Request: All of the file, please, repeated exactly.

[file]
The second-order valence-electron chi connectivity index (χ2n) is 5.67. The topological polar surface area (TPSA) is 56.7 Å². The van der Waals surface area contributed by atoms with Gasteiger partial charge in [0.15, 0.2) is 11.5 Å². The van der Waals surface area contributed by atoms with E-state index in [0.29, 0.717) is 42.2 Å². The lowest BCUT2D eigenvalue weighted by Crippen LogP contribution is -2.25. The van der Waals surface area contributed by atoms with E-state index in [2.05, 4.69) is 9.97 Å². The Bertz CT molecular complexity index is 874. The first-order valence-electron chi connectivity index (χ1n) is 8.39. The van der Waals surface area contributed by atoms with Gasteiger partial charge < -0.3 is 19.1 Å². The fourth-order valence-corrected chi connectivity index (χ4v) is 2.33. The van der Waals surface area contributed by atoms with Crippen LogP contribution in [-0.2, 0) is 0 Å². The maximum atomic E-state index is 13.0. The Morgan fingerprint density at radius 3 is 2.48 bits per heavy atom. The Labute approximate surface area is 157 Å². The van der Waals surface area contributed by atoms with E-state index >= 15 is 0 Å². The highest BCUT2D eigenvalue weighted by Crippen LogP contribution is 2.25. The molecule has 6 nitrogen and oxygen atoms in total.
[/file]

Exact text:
The second-order valence-electron chi connectivity index (χ2n) is 5.67. The topological polar surface area (TPSA) is 56.7 Å². The van der Waals surface area contributed by atoms with Gasteiger partial charge in [0.15, 0.2) is 11.5 Å². The van der Waals surface area contributed by atoms with E-state index in [0.29, 0.717) is 42.2 Å². The lowest BCUT2D eigenvalue weighted by Crippen LogP contribution is -2.25. The van der Waals surface area contributed by atoms with E-state index in [2.05, 4.69) is 9.97 Å². The Bertz CT molecular complexity index is 874. The first-order valence-electron chi connectivity index (χ1n) is 8.39. The van der Waals surface area contributed by atoms with Gasteiger partial charge < -0.3 is 19.1 Å². The fourth-order valence-corrected chi connectivity index (χ4v) is 2.33. The van der Waals surface area contributed by atoms with Crippen LogP contribution in [-0.2, 0) is 0 Å². The maximum atomic E-state index is 13.0. The Morgan fingerprint density at radius 3 is 2.48 bits per heavy atom. The Labute approximate surface area is 157 Å². The van der Waals surface area contributed by atoms with E-state index >= 15 is 0 Å². The highest BCUT2D eigenvalue weighted by Crippen LogP contribution is 2.25. The molecule has 6 nitrogen and oxygen atoms in total.